In particular, we formulate the approximate Carathéodory problem as:

where the columns of are the vertices of and is the unit simplex.

Our first instinct is to apply gradient or mirror descent to . This fails to achieve any sort of sparseness guarantee since ts gradient is generally not sparse and the new iterate would not be either.

Inspired by algorithms for solving positive linear programs such as [PST91, young01], we reformulate our problem as a saddle point problem , where is the -ball. This can be viewed as a zero-sum game. Applying a generalization of the minimax theorem we can obtain a dual convex function.

We apply the mirror descent framework to this dual function. Mirror descent is a framework that needs to be instantiated by the choice of a mirror map, which plays a similar role as linking functions in Online Learning. We will provide an overview of Mirror Descent in the next section so that the paper is self contained. But for the reader familiar with Mirror Descent terminology, our mirror map is a truncated version of the square -norm, where is chosen such that .

The analysis is enabled by choosing the right function to optimize and the appropriate mirror map. At the very high level, our algorithm incrementally improves our current choice of by expanding its support by in each iteration. The desired sparsity of then follows as we can show that the number of iterations is .

Our lower bound is inspired by a method proposed by Klein and Young [KleinY15] for proving conditional lower bounds on the running time for solving positive linear programs. It again follows from interpreting the Carathéodory problem as a zero-sum game between a maximization and a minimization player. We construct a random instance such that with high probability the minimization player has a dense strategy with value close to zero, but for every sparse support, the maximization player can force the strategy to be -far from zero with high probability. The lower bound follows from taking the union bound over the probabilities and applying the probabilistic method.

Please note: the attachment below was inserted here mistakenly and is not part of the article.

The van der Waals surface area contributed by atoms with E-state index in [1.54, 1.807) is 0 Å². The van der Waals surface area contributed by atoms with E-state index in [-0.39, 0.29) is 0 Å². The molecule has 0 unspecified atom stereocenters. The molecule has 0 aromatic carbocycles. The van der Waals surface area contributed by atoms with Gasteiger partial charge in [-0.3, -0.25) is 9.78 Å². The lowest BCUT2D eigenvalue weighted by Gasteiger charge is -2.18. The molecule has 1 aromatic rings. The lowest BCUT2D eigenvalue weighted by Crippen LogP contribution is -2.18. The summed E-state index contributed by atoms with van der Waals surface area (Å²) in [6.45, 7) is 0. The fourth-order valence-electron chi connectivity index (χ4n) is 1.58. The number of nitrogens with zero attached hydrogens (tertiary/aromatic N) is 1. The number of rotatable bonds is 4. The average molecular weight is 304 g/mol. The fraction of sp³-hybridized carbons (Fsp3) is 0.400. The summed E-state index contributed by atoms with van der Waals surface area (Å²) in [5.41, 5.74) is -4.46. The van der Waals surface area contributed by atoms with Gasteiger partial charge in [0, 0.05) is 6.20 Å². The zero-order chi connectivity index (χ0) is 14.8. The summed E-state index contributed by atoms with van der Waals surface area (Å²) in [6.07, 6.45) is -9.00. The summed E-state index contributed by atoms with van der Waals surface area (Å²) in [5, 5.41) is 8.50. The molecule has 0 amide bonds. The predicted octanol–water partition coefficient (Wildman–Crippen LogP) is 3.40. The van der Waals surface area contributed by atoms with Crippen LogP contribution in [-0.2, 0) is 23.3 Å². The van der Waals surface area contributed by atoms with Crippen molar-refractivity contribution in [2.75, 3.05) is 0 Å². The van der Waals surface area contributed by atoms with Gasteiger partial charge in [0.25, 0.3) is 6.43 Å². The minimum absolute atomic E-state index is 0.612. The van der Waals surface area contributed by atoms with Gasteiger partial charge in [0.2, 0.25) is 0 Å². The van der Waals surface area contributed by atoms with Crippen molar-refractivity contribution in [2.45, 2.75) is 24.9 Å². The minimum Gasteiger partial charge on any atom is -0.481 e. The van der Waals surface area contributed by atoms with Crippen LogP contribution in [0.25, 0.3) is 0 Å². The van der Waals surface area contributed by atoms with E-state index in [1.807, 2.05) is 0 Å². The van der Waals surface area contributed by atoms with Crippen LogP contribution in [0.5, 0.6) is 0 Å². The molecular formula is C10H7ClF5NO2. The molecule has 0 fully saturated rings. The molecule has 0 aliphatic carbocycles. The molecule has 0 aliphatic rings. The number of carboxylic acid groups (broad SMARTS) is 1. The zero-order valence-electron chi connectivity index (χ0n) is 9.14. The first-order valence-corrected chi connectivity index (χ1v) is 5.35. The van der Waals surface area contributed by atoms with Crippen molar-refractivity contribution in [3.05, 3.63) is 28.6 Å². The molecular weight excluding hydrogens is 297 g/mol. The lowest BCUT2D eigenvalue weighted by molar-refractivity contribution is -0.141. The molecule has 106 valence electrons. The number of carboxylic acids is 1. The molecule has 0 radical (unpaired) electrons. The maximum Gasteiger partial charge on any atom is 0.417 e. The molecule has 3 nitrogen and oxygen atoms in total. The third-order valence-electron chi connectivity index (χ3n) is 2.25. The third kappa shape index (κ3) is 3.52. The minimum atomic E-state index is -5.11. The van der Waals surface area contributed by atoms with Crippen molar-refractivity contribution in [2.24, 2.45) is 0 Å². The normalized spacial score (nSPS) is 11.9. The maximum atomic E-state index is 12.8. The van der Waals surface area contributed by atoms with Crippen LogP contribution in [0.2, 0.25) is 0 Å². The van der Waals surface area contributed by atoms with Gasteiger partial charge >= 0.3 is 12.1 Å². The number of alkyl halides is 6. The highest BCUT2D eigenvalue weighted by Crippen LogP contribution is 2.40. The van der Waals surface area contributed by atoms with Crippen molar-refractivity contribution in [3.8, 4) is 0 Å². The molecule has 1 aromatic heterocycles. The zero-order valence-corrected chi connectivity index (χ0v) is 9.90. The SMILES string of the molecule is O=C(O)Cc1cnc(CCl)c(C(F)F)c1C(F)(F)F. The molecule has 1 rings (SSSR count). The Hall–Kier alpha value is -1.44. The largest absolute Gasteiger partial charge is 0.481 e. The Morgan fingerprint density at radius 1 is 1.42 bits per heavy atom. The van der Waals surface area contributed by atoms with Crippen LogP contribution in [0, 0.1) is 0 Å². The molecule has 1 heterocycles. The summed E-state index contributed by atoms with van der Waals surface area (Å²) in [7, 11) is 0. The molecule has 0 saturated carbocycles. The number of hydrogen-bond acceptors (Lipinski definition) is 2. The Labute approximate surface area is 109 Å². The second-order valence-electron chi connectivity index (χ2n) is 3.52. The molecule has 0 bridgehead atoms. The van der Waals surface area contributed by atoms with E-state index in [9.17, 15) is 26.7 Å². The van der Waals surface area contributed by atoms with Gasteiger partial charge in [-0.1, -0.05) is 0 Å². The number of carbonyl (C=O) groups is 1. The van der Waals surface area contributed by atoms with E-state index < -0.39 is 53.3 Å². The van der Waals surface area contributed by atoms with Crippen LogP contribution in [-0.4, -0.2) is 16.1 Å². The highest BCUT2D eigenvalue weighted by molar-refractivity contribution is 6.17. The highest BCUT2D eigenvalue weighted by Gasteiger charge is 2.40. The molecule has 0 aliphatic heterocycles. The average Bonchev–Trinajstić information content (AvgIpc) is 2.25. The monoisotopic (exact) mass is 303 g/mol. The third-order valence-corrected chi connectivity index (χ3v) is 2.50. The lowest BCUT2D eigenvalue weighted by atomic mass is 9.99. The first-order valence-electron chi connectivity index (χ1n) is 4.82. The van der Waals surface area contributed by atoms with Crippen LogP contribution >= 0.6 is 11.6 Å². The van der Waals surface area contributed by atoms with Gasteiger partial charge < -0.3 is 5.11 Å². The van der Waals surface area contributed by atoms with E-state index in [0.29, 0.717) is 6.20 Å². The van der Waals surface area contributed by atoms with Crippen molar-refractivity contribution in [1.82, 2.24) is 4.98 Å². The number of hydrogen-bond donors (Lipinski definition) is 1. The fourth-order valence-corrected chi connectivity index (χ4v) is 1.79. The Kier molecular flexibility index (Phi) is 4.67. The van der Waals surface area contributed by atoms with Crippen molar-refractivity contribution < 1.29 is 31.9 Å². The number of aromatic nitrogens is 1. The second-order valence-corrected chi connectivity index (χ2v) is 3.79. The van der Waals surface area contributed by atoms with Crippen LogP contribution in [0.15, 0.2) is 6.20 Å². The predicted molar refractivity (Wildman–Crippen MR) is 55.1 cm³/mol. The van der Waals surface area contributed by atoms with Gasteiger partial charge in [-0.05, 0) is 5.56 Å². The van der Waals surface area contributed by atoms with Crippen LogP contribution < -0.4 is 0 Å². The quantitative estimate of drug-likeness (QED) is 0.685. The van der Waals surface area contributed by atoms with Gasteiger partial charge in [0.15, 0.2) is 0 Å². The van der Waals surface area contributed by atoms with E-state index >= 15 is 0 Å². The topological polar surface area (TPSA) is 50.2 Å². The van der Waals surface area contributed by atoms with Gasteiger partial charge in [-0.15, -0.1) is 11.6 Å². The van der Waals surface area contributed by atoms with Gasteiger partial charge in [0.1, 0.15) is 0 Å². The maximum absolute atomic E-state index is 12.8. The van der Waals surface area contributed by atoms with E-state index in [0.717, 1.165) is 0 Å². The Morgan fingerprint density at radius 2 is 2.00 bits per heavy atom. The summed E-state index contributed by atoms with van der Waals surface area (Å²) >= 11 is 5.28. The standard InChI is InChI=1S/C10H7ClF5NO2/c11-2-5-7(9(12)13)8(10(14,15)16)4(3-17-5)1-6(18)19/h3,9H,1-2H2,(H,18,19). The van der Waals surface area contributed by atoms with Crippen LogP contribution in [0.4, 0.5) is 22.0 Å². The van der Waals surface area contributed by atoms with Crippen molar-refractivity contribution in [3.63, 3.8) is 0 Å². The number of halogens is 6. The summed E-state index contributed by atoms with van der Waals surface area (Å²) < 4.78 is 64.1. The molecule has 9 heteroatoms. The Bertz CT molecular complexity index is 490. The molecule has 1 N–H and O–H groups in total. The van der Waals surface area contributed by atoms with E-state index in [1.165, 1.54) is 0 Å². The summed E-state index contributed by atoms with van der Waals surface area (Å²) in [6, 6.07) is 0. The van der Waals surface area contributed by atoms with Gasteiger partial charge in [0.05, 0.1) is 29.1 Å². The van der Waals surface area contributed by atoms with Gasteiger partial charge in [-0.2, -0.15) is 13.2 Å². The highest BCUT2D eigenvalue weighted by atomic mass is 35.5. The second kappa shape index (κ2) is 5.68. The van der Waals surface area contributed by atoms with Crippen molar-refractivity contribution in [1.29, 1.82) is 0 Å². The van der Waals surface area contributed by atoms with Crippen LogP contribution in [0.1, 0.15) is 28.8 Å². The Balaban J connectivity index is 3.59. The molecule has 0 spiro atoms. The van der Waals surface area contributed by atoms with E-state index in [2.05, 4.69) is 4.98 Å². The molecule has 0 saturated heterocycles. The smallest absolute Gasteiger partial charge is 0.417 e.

1.2 Applications

In the following, we discuss a number of applications of our results and techniques. While the first result is a straightforward use of our improved approximate Carathéodory theorem, the second result is a simple application of the mirror-descent technique, and the third one is a simple application of an extension of the technique to SVMs.

Warm-up: fast rounding in polytopes with linear optimization oracles.

The most direct application of our approach is to efficiently round a point in a polytope whenever it admits a good linear optimization oracle. An obvious such instance is given by the matroid polytope. Given an -element matroid by of rank and a fractional point inside its base polytope, our algorithm produces a sparse distribution over matroid bases such that marginals are approximately preserve in expectation. More specifically, for any , has a support of size , and ; furthermore, computing requires only calls to ’s independence oracle.